Mnuchin to Testify Next Week Before House CCP Virus Panel

August 26, 2020 Updated: August 26, 2020

Treasury Secretary Steven Mnuchin will face lawmakers’ questions over stalled COVID-19 aid negotiations between the White House and Democrats next week when he testifies.

Lawmakers said Wednesday that Mnuchin will appear before the House Select Subcommittee on the Coronavirus Crisis on Sept. 1.

The hearing “will examine the urgent need for additional economic relief for children, workers, and families and the Administration’s implementation of key stimulus programs,” according to the panel in a statement.

It comes weeks after talks between House Speaker Nancy Pelosi (D-Calif.), Senate Minority Leader Chuck Schumer (D-N.Y.), and the White House collapsed. The two parties were at odds over how much the next round of aid should be, with Democrats initially proposing a $3.4 trillion bill, while Republicans sought a $1 trillion bill.

Key points of contention between the two sides include whether to provide $1 trillion to city and state governments, which Republicans have opposed, and whether to extend a $600-per-week unemployment program.

The dueling stimulus bills are designed to offset economic damage done by the CCP (Chinese Communis Party) virus pandemic.

After talks broke down, Mnuchin, White House chief of staff Mark Meadows, Schumer, and Pelosi have not met, and both chambers of Congress took their already-scheduled recess.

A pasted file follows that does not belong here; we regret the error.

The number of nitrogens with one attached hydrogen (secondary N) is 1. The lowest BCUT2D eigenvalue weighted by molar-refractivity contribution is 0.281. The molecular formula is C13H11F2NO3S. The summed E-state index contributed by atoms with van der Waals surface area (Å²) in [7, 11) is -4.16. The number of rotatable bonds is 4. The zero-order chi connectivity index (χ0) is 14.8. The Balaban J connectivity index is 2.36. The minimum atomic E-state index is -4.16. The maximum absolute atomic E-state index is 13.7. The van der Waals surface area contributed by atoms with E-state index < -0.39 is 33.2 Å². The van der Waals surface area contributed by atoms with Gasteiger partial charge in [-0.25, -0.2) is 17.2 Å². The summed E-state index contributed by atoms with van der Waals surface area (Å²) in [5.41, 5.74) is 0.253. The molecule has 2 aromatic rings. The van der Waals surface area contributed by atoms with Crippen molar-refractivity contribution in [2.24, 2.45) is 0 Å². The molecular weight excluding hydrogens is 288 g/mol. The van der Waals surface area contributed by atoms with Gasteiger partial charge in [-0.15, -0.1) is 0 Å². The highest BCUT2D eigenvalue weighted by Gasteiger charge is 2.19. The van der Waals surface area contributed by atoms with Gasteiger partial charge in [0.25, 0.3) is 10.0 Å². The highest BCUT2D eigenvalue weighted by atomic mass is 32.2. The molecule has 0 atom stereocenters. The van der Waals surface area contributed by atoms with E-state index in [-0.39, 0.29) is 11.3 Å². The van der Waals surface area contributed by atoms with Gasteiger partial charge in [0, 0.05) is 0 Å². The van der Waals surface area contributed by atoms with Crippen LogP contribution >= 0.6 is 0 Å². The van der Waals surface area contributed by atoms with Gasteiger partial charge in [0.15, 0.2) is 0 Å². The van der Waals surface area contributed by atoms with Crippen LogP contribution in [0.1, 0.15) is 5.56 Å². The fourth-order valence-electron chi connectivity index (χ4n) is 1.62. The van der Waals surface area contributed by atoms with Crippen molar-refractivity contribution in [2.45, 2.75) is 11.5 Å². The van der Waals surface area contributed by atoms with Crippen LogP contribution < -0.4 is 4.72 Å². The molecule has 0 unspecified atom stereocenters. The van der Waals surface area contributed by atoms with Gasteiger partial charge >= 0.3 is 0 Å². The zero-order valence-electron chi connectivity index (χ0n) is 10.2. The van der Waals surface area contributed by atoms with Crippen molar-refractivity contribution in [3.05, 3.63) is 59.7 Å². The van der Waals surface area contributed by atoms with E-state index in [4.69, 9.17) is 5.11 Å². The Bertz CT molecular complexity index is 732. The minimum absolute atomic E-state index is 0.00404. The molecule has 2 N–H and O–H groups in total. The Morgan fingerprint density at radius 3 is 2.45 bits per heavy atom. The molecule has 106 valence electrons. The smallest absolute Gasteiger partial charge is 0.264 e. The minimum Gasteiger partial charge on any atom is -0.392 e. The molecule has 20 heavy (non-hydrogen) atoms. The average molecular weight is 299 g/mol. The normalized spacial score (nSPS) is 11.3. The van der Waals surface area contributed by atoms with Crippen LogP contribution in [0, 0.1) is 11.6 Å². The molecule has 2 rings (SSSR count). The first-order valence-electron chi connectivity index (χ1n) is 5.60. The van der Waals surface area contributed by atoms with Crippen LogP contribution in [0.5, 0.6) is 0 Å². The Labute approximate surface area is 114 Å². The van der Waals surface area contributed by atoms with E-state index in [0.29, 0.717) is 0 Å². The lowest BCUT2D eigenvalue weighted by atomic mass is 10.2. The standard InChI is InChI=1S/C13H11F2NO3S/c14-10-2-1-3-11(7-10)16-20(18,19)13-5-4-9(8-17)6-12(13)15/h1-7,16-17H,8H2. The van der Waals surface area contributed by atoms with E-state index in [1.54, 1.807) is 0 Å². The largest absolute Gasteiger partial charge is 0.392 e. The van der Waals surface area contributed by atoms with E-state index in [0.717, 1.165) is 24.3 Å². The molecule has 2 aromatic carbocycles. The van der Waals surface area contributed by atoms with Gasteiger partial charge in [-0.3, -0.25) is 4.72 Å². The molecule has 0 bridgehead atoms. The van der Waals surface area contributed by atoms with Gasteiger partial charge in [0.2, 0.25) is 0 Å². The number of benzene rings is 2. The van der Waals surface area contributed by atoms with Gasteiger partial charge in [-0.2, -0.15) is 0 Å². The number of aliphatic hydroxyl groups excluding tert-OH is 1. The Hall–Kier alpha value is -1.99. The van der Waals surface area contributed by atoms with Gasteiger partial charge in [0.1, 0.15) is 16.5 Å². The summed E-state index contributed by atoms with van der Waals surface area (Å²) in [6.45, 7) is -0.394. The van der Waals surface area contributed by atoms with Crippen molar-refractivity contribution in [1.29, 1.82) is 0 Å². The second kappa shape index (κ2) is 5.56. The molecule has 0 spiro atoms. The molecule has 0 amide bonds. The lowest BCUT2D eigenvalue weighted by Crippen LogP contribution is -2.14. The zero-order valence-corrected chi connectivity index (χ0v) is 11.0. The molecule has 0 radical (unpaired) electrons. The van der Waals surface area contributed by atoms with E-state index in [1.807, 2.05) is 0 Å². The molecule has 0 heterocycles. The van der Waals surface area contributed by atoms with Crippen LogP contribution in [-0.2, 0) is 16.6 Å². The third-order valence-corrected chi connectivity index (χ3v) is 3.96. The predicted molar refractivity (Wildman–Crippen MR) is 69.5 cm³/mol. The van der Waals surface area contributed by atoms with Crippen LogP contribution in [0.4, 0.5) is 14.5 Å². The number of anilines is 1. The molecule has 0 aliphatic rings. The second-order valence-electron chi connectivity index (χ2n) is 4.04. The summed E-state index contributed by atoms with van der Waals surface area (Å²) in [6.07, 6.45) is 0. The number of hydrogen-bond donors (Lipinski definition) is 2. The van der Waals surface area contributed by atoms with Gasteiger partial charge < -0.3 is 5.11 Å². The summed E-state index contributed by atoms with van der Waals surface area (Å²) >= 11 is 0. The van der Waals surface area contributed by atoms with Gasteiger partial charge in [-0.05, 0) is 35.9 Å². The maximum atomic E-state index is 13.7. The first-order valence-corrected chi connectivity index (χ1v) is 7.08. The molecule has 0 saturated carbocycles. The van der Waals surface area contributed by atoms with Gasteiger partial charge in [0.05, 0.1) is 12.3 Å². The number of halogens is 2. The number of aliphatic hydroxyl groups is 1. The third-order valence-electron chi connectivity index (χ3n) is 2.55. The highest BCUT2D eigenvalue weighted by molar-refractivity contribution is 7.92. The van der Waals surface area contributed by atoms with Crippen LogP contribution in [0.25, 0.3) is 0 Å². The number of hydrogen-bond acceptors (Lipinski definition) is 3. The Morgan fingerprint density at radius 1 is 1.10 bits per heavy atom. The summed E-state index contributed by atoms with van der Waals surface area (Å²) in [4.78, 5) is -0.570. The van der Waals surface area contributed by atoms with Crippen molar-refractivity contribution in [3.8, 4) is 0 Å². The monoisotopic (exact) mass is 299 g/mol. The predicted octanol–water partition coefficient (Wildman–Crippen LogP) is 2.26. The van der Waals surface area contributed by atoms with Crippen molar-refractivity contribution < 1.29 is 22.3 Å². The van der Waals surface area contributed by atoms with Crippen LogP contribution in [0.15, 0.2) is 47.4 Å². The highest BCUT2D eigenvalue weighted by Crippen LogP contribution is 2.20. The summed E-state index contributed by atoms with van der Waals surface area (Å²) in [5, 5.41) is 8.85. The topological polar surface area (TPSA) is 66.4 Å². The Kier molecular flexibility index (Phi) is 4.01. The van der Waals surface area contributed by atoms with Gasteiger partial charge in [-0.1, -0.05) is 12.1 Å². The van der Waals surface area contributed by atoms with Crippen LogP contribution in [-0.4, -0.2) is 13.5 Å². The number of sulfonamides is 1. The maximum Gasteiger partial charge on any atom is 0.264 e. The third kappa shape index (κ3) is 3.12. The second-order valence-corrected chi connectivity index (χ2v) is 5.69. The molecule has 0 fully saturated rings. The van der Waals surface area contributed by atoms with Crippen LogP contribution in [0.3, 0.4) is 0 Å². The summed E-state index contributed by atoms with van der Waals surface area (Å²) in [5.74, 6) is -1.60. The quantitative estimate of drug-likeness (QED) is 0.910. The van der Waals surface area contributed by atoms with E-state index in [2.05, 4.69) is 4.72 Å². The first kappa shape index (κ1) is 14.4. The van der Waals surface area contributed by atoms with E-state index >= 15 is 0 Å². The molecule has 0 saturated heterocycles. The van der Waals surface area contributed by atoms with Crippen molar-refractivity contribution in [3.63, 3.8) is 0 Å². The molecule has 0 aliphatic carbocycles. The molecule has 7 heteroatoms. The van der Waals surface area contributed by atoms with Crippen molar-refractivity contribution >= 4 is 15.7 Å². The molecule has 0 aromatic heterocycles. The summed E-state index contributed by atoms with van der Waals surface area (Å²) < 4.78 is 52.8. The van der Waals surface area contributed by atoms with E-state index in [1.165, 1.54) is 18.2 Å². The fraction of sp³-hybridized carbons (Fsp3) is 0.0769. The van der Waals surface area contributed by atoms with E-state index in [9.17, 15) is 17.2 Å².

Previously, Pelosi said that she cut the Democrats’ proposal by about a half, although Schumer said that any amount below $2 trillion could not pass the House or get support among Senate Democrats.

President Donald Trump, meanwhile, signed off on executive orders to partially extend supplemental unemployment payments and deferring payment of some payroll taxes. He also sought to issue a moratorium on evictions and defer student loan payments.

Several weeks ago, Trump said he told Mnuchin to ready the distribution of $1,200 stimulus payments and Payment Protection Program (PPP) loans, but he later said that he needs Congress to act first.

The focus of congressional action shifted to the U.S. Postal Service (USPS), with House Democrats passing a $25 billion bill that aims to stop planned service cuts. Republicans said the measure is dead-on-arrival in the Senate, while Trump said he will veto the measure.

Postmaster General Louis DeJoy testified in both the Senate and House, coming after he announced he would suspend changes to the USPS operations until the November elections are over. DeJoy faced criticism over reports of mail delays.

In an announcement, he said that post office hours would remain the same, mail processing equipment will remain, and processing facilities will stay open.

“While we have had temporary service decline, which should not have happened, we are fixing this,” DeJoy testified on Monday in the House of Representatives.